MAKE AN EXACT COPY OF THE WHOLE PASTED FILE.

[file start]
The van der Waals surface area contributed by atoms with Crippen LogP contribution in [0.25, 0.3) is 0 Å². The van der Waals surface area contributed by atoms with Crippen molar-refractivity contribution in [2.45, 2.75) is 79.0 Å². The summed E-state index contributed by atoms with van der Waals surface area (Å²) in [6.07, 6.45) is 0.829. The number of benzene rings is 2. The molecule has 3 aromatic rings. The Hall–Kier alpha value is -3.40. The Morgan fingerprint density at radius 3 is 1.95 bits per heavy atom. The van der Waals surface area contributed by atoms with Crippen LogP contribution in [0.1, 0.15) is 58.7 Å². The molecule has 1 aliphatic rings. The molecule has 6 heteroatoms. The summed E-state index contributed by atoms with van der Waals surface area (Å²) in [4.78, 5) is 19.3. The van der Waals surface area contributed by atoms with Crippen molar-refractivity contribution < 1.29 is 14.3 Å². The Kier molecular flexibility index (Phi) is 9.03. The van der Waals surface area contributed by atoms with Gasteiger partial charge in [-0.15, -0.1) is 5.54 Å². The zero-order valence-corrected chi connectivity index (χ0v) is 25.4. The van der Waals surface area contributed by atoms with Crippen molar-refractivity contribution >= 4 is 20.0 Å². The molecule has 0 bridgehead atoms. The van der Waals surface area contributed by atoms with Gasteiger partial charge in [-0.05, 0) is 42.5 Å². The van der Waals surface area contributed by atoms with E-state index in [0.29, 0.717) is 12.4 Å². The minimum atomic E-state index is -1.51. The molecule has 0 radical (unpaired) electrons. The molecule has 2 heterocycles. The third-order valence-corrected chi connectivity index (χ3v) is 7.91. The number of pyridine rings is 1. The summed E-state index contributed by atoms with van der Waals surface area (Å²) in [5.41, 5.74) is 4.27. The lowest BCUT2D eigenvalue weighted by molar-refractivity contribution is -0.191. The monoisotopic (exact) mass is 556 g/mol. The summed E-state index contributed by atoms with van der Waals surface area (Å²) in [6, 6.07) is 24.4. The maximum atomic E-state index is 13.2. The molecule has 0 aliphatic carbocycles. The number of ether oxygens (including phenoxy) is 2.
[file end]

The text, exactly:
The van der Waals surface area contributed by atoms with Crippen LogP contribution in [0.25, 0.3) is 0 Å². The van der Waals surface area contributed by atoms with Crippen molar-refractivity contribution in [2.45, 2.75) is 79.0 Å². The summed E-state index contributed by atoms with van der Waals surface area (Å²) in [6.07, 6.45) is 0.829. The number of benzene rings is 2. The molecule has 3 aromatic rings. The Hall–Kier alpha value is -3.40. The Morgan fingerprint density at radius 3 is 1.95 bits per heavy atom. The van der Waals surface area contributed by atoms with Crippen LogP contribution in [0.1, 0.15) is 58.7 Å². The molecule has 1 aliphatic rings. The molecule has 6 heteroatoms. The summed E-state index contributed by atoms with van der Waals surface area (Å²) in [4.78, 5) is 19.3. The van der Waals surface area contributed by atoms with Crippen molar-refractivity contribution < 1.29 is 14.3 Å². The Kier molecular flexibility index (Phi) is 9.03. The van der Waals surface area contributed by atoms with Gasteiger partial charge in [-0.15, -0.1) is 5.54 Å². The zero-order valence-corrected chi connectivity index (χ0v) is 25.4. The van der Waals surface area contributed by atoms with Crippen molar-refractivity contribution >= 4 is 20.0 Å². The molecule has 0 bridgehead atoms. The van der Waals surface area contributed by atoms with Gasteiger partial charge in [-0.05, 0) is 42.5 Å². The van der Waals surface area contributed by atoms with E-state index in [0.29, 0.717) is 12.4 Å². The minimum atomic E-state index is -1.51. The molecule has 0 radical (unpaired) electrons. The molecule has 2 heterocycles. The third-order valence-corrected chi connectivity index (χ3v) is 7.91. The number of pyridine rings is 1. The summed E-state index contributed by atoms with van der Waals surface area (Å²) in [5.41, 5.74) is 4.27. The lowest BCUT2D eigenvalue weighted by molar-refractivity contribution is -0.191. The monoisotopic (exact) mass is 556 g/mol. The summed E-state index contributed by atoms with van der Waals surface area (Å²) in [6, 6.07) is 24.4. The maximum atomic E-state index is 13.2. The molecule has 0 aliphatic carbocycles. The number of ether oxygens (including phenoxy) is 2.